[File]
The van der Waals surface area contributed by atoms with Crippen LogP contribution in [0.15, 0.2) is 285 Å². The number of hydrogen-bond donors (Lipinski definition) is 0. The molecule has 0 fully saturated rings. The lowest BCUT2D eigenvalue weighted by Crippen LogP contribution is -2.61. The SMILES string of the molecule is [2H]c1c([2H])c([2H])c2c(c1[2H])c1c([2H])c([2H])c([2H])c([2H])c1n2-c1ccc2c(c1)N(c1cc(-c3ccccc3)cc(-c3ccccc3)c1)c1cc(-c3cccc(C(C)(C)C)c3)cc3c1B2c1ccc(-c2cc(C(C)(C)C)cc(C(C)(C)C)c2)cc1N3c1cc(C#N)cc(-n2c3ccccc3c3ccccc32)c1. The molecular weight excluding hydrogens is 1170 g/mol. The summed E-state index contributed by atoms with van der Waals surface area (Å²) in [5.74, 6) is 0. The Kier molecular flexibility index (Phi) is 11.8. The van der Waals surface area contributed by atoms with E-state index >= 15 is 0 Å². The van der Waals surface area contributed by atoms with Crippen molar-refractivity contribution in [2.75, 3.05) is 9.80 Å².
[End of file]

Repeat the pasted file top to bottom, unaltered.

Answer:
The van der Waals surface area contributed by atoms with Crippen LogP contribution in [0.15, 0.2) is 285 Å². The number of hydrogen-bond donors (Lipinski definition) is 0. The molecule has 0 fully saturated rings. The lowest BCUT2D eigenvalue weighted by Crippen LogP contribution is -2.61. The SMILES string of the molecule is [2H]c1c([2H])c([2H])c2c(c1[2H])c1c([2H])c([2H])c([2H])c([2H])c1n2-c1ccc2c(c1)N(c1cc(-c3ccccc3)cc(-c3ccccc3)c1)c1cc(-c3cccc(C(C)(C)C)c3)cc3c1B2c1ccc(-c2cc(C(C)(C)C)cc(C(C)(C)C)c2)cc1N3c1cc(C#N)cc(-n2c3ccccc3c3ccccc32)c1. The molecular weight excluding hydrogens is 1170 g/mol. The summed E-state index contributed by atoms with van der Waals surface area (Å²) in [5.74, 6) is 0. The Kier molecular flexibility index (Phi) is 11.8. The van der Waals surface area contributed by atoms with E-state index >= 15 is 0 Å². The van der Waals surface area contributed by atoms with Crippen molar-refractivity contribution in [2.75, 3.05) is 9.80 Å².